Paper No. 6
Presentation Time: 10:15 AM
DETERMINING THE SPATIAL INFLUENCE OF IMPORTED AND LOCAL WATER SOURCES TO MUNICIPAL TAP WATER SYSTEMS AND HUMAN HAIR IN THE SOUTHWESTERN UNITED STATES USING STABLE ISOTOPES OF OXYGEN AND HYDROGEN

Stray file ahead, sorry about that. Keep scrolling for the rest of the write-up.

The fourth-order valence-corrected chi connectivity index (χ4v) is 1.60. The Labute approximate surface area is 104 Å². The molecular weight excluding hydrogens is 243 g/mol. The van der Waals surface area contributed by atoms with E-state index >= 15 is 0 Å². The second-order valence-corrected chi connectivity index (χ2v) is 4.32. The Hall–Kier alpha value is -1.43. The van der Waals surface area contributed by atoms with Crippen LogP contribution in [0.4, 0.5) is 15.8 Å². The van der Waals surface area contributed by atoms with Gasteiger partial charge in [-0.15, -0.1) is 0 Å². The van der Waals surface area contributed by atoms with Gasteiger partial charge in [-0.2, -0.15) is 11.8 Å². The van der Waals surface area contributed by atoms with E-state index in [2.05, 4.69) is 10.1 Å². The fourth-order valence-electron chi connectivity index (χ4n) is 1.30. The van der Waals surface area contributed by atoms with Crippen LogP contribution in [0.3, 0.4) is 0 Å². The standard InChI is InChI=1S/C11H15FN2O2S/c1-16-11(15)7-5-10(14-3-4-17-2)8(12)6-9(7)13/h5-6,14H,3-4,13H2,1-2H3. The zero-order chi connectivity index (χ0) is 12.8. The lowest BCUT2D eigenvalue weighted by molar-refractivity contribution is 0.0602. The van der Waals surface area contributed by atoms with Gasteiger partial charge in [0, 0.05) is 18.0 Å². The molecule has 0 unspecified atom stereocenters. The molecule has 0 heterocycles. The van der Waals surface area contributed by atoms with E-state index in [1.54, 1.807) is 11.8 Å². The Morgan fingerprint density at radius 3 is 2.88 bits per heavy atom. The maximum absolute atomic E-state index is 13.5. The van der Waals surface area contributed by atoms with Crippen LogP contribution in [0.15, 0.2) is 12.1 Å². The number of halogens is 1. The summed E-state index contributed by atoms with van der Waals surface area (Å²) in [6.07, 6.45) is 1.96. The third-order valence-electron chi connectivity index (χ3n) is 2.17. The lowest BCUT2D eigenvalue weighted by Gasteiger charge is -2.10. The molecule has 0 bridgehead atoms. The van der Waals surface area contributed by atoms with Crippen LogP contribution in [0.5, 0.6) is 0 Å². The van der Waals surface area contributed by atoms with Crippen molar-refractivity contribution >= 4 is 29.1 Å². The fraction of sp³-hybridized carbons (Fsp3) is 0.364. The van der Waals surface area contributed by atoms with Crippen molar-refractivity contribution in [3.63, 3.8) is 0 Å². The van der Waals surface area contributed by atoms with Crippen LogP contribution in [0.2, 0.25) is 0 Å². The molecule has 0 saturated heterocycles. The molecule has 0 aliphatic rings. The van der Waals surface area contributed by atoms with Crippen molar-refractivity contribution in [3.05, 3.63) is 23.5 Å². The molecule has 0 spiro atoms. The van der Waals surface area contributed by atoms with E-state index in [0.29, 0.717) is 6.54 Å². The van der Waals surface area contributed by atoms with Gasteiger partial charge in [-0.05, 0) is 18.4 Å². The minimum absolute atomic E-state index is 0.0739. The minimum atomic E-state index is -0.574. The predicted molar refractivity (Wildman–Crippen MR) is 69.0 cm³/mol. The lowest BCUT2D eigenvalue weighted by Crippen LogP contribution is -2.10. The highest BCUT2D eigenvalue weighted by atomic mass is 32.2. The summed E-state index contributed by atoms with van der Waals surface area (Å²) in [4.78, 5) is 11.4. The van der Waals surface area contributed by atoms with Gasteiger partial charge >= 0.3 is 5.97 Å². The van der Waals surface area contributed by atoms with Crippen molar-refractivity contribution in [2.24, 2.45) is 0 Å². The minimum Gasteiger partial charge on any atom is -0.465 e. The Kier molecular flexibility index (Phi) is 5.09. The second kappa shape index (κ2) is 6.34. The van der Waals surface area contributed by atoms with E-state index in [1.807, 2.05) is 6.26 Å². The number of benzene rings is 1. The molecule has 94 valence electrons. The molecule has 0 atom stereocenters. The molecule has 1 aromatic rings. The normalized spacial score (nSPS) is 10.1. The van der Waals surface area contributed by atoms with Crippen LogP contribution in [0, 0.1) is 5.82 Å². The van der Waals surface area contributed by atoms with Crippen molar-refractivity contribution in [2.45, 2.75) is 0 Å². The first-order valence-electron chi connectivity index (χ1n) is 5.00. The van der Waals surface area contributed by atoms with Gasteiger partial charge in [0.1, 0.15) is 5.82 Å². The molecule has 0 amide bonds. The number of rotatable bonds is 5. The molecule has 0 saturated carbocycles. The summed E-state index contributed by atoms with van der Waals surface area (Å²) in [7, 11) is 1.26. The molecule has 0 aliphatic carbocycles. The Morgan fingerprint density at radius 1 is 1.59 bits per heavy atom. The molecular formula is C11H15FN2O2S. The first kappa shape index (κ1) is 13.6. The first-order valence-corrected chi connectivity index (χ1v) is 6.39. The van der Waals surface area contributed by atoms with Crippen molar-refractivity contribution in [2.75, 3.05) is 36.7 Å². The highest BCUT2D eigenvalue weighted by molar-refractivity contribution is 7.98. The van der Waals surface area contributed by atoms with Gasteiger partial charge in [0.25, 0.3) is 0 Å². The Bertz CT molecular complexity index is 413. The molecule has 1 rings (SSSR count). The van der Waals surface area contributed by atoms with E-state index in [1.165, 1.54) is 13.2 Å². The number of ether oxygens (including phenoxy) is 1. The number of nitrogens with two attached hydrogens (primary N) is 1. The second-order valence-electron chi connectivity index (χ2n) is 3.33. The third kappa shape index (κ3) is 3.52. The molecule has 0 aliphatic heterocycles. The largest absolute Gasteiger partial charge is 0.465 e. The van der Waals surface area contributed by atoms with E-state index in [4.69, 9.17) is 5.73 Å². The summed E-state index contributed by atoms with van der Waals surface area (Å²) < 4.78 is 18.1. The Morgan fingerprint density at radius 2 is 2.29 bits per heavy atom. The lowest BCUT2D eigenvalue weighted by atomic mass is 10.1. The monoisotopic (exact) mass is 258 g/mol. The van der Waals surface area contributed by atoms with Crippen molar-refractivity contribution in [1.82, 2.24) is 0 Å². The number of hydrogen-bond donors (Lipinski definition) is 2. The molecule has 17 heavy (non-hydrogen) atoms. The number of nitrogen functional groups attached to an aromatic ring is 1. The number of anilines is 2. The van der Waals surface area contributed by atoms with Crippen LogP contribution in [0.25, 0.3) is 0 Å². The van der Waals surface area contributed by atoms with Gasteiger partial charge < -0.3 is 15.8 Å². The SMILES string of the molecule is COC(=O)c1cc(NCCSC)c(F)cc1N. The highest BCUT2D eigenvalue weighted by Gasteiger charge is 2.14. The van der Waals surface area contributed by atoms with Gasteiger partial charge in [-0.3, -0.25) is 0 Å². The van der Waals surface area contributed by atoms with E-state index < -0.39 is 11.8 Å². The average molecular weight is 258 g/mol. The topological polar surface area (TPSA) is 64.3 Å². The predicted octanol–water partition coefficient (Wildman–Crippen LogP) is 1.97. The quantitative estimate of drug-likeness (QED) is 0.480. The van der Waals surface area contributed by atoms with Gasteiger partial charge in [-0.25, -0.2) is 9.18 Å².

In arid and semi-arid parts of the southwestern USA, imported waters derived from large canal systems like the Colorado River Aqueduct, Los Angeles Aqueduct, and the California Aqueduct service a significant component of the regional water needs. These waters are sourced primarily from high altitude snowmelt runoff and have relatively low annually averaged stable isotope ratios of hydrogen and oxygen (δD, δ18O) (-99 to -127‰, -10 to -13‰,) when compared to water derived from local rainfall and surface river sources (-35 to -42 ‰, -5 to -7‰) in southern California, western Arizona, and southern Nevada. The distinct isotope signatures of these two waters can be used to differentiate the two sources in tap water from municipal systems. In this study, samples of tap water, aqueduct water, and surface water were collected throughout the Southwest to produce a series of maps of the spatial influence of imported water in municipal tap water. This data was then be used to develop mixing models to determine the relative importance of imported water regionally, and track the prominence of the movement of these imported waters after initial use and addition to a system. Additionally samples of human hair were collected and analyzed to discern this imported water signal in the human population. The use of isotopes to trace this anthropogenically introduced water is of interest to water management, resolving water rights issues and disputes, as well as environmental applications in ecological and forensic studies. Additionally these tracing methods may be applied worldwide in areas where the movement and dynamics of hydrologic systems are either unclear or unknown.